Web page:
From left to right: Alexander Hamilton, James Madison, and John Jay. They were the brilliant minds behind Publius, the fictional author of the Federalist Papers. Their political thought would lay the foundation of the American Federation, a political system that still functions today. Image Source:Hillsdale College.

In his masterpiece of political thought, Federalist No. 10, James Madison famously stated that “pure democracy” (to be understood as the Ancient Greek direct democracy) is incompatible with personal security and the rights of property. The Father of the Constitution was certain that the kind of political system he was trying to establish, the modern republic, relied on certain unquestionable and undeniable backbones and leverages, as well as a system of checks and balances which would draw a clear line between what is legitimate and what is not. After all, Western culture has been irreversibly marked by the democratic condemnation of Socrates: one of the prime examples where the lack of a powerful fundamental law which limits power demonstrates that the people themselves can be tricked via rhetoric and manipulated to act much in the way the more influential orator or opinion leader told them to.

Madison knew that the will of the masses can be dangerous and, 2 years after the ratification of the Federalist Constitution, he wrote 19 fundamental amendments (which were trimmed down by the Senate and summed up in only 12 pieces) that establish some of the inalienable rights of the American citizens. After Congressional deliberation, only 10 of them have been, and they became known as The Bill of Rights. The visionary genius of Madison would also be acknowledged more than 200 years later, when another one of his original amendments (regarding the Congress’ interdiction to vote for its own pay raises) was ratified as the 27th and still the most recent amendment to the Constitution. As a complimentary argument, it can also be stated that The Bill of Rights is undemocratic and authoritarian, as it established consensus on a series of issues and limits debate on free speech, free association, freedom of religious practice, inviolable private property, the right to a fair trial, and the right of each state to establish its own legal framework in compliance to the federal law. Under these provisions, certain rights cannot be denied or blocked by the will of a majority, and the only way to amend or repeal the amendments involves a majoritarian vote in both Houses of Congress and a ratification by the incumbent President. Under such a modern constitutional framework, Socrates wouldn’t even be put on trial, as his actions represent the expression of free speech and free assembly. Conversely, the tyranny of a majority won’t be able to vote for the US President, as the Electoral College possess the right leverages in order to prevent dangerous individuals from becoming heads of state.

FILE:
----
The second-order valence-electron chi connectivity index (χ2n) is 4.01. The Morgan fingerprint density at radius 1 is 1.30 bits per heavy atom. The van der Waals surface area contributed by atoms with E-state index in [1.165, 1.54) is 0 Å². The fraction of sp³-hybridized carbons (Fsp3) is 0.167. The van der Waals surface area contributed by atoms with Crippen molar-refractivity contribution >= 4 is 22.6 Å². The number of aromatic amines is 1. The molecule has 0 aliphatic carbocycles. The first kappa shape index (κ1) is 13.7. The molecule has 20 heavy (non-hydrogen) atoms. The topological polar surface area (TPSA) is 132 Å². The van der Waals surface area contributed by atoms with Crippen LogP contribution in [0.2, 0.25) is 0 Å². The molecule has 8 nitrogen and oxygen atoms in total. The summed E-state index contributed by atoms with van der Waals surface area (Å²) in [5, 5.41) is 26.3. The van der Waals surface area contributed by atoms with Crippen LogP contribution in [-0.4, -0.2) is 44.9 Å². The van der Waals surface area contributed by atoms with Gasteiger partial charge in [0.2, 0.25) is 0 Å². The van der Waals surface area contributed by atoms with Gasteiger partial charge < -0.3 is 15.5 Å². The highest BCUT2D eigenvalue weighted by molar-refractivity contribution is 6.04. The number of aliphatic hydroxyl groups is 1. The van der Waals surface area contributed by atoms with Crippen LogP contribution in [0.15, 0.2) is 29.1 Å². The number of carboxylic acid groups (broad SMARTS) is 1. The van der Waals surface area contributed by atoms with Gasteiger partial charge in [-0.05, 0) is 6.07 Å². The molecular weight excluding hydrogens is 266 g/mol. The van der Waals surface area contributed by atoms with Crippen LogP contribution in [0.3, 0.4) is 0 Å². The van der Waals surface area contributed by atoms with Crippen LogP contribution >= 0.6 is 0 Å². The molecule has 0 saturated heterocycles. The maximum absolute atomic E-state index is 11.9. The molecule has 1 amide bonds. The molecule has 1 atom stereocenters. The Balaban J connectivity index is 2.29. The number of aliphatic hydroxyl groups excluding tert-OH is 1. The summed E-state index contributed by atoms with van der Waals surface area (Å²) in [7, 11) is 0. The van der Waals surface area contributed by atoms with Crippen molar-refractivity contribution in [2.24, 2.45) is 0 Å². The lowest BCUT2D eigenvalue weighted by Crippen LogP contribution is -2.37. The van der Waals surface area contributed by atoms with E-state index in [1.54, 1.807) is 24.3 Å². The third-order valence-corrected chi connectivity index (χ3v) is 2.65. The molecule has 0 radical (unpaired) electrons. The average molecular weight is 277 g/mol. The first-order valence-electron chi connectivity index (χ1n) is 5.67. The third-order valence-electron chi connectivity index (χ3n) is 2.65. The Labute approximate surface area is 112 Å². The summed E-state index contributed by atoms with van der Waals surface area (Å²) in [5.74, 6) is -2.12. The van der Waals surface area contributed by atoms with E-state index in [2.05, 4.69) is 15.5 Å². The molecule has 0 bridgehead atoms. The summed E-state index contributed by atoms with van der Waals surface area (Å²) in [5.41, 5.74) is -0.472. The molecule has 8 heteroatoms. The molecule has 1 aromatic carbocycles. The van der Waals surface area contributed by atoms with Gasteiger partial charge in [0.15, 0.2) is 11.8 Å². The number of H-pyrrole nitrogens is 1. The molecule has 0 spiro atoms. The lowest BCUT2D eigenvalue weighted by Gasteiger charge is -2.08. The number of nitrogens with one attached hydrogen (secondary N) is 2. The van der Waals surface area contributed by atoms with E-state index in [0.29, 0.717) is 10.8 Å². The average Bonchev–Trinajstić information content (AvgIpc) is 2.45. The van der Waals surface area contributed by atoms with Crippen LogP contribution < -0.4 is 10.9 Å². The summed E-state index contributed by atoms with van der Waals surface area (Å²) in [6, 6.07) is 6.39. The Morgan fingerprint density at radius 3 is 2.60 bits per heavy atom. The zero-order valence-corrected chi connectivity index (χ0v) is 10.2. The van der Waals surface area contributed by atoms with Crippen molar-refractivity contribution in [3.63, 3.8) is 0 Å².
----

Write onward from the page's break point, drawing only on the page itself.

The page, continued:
But what is the story of this Electoral College and how does it work? Well, The Framers have found themselves in the middle of a dilemma: the head of the executive could be either voted by Congress (much like the British Parliament elects its Prime Minister), or by popular vote. Both perspectives had their own advocates and critics, and it is widely agreed that the Electoral College is a political compromise in order to both prevent the very frightening idea of a tyranny of the majority, as well as limiting the power of the Congress. In order to make this system work and satisfy all the parts involved, they agreed to endow each state with a number of electors equal to the number of state legislators they have (a sum of the number of the state representatives and the senators).

Infographic about the US Presidential elections. Image Source: USA.gov

Infographic about the US Presidential elections. Image Source: USA.gov

Therefore, when citizens cast their ballots, they actually tell their electors how to vote and ultimately, it all comes down to the majoritarian will within each state, which is mathematically determined according to its number of Congressional representatives. Most states have a “winner takes all electors” system, which basically means that whichever presidential candidate scores the highest number of the votes will theoretically get the state electors’ vote of confidence. There are, however, two exceptions of states that allow for a proportional distribution of the electors’ votes (which means that the votes are theoretically divided between according to the will of the majority): Nebraska and Maine are champions of this model and they can serve as factors of surprise and unpredictability.